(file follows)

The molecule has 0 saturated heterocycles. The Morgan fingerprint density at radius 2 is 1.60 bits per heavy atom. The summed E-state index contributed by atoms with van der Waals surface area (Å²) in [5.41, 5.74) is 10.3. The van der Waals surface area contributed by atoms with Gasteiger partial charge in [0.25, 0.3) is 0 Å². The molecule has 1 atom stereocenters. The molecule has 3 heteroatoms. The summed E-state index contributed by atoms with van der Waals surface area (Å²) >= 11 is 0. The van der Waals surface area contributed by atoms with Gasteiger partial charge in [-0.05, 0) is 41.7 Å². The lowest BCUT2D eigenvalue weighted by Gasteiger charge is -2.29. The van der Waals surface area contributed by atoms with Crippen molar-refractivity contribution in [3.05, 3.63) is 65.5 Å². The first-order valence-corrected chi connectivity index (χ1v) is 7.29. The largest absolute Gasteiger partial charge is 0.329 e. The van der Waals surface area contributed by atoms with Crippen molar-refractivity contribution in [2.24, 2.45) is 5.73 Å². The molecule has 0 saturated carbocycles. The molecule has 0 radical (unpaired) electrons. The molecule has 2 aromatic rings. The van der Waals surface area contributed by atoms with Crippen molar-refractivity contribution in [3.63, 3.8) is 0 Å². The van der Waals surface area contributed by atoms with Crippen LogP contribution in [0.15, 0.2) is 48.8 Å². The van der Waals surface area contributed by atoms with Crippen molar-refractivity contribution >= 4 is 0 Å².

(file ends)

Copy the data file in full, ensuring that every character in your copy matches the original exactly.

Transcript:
The molecule has 0 saturated heterocycles. The Morgan fingerprint density at radius 2 is 1.60 bits per heavy atom. The summed E-state index contributed by atoms with van der Waals surface area (Å²) in [5.41, 5.74) is 10.3. The van der Waals surface area contributed by atoms with Gasteiger partial charge in [0.25, 0.3) is 0 Å². The molecule has 1 atom stereocenters. The molecule has 3 heteroatoms. The summed E-state index contributed by atoms with van der Waals surface area (Å²) >= 11 is 0. The van der Waals surface area contributed by atoms with Gasteiger partial charge in [-0.05, 0) is 41.7 Å². The lowest BCUT2D eigenvalue weighted by Gasteiger charge is -2.29. The van der Waals surface area contributed by atoms with Crippen molar-refractivity contribution in [3.05, 3.63) is 65.5 Å². The first-order valence-corrected chi connectivity index (χ1v) is 7.29. The largest absolute Gasteiger partial charge is 0.329 e. The van der Waals surface area contributed by atoms with Crippen molar-refractivity contribution in [2.24, 2.45) is 5.73 Å². The molecule has 0 saturated carbocycles. The molecule has 0 radical (unpaired) electrons. The molecule has 2 aromatic rings. The van der Waals surface area contributed by atoms with Crippen molar-refractivity contribution in [3.63, 3.8) is 0 Å². The van der Waals surface area contributed by atoms with Crippen LogP contribution in [0.15, 0.2) is 48.8 Å². The van der Waals surface area contributed by atoms with Crippen molar-refractivity contribution >= 4 is 0 Å².